Visited Christman Preserve last night. Got there at twilight's start with the sun just setting on the horizon. No orange light show just a little pink glow on a puff of a cloud floating opposite the sunset. My purpose was really to time the drive from Smitty's Tavern in Voorheesville to the Preserve (it is 35 min.) because the June 1, 2009 William Weaver Christman Tribute has grown to include a public poetry reading at Smitty's staring at 8 pm. When I got there the open field on the walk in was still brightly lit and I spent some time photographing the volunteer pine trees with an eye for any WILD PASTURE PINE. It was already darkened within the pine forest that leads down to the stream. I traveled upstream along a stairway of waterfalls. I learned recently that the Bozen Kill has other folk names including Drunkard's Creek because of the up & down and side to side water flow a reminder of the drunk's walk home. Wanting to practice my slow down meditation skills I sat down on a rock and stayed to listen the the deepening sounds in fading light. I'll wait till I see the first star I thought but when a bat flew along the watercourse and into the pine forest I decided it was time to walk back to the car. Looking straight up from the gully I was in, I thought I saw one faint star straight up but the when I moved my head I couldn't find any. I had written John Roche one of the poet's coming on June first that I enjoyed walking in the woods without a flashlight. It was not pitch dark but my walk had naturally slowed with my strides feeling smoother and the firm contact with the trail almost a pleasure to my foot. I stopped a few times looking for stars which of course I saw just as I was leaving the wood.The evening star like a crystal jewel unlocked from greed.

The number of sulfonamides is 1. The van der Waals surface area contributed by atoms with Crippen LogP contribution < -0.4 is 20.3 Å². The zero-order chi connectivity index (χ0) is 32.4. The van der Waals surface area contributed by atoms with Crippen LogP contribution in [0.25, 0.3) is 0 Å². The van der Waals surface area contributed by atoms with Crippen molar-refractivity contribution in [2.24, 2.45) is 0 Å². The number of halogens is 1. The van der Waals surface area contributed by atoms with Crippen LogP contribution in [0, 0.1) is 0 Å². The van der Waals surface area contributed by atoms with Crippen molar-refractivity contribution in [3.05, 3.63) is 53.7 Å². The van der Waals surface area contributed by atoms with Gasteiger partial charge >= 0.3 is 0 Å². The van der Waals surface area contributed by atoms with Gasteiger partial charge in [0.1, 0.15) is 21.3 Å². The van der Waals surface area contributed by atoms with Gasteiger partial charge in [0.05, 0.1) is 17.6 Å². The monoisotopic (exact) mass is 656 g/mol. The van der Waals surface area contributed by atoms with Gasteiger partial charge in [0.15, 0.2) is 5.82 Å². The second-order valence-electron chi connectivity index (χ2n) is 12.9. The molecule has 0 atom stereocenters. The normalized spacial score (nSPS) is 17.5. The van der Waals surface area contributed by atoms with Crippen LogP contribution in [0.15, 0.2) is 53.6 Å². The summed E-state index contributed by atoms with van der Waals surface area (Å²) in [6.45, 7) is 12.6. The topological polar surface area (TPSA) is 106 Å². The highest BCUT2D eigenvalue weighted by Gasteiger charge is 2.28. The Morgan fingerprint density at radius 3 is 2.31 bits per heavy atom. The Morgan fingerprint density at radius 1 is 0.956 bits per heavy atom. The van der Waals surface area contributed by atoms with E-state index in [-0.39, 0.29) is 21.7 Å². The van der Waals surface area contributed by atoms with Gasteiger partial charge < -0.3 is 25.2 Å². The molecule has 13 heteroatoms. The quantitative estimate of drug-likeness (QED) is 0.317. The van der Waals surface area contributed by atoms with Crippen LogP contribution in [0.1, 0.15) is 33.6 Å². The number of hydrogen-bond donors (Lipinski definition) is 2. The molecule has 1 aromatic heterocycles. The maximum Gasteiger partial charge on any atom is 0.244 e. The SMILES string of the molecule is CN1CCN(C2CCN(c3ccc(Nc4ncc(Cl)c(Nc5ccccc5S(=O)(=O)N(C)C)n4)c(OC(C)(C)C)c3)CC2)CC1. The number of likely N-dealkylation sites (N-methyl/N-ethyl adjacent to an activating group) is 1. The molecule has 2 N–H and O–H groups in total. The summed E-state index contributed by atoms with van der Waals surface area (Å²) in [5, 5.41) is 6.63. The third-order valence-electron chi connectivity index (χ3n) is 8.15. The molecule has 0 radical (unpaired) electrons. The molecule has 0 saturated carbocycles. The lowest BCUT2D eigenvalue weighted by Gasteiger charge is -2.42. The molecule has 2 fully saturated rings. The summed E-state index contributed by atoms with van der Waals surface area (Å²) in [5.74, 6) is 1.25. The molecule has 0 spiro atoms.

I think the dark moonless path
is one with no flashlight
or cell phone but mine
is one I've walked
in sun light enough
for memory to take a few strides
enough unbalanced sense
to control a stumble
the longer you look into the dark
the more light you find to see
never wait to see
3/3/09




Saturday, April 18, 2009

Will Christman


William Weaver Christman Tribute

on Monday June 1st at 6:00 PM

Poetry by the Bozen Kill in honor of our own farmer, tree planter, nature lover, poet

Held at the Christman Preserve

Contact: Alan Casline at ACASLINE@AOL.Com if you plan on attending

Bring your own poems and/or your Will Christman favorites. If you are traveling in from out of the area let Alan Casline know and he'll coordinate a place to stay if you need one.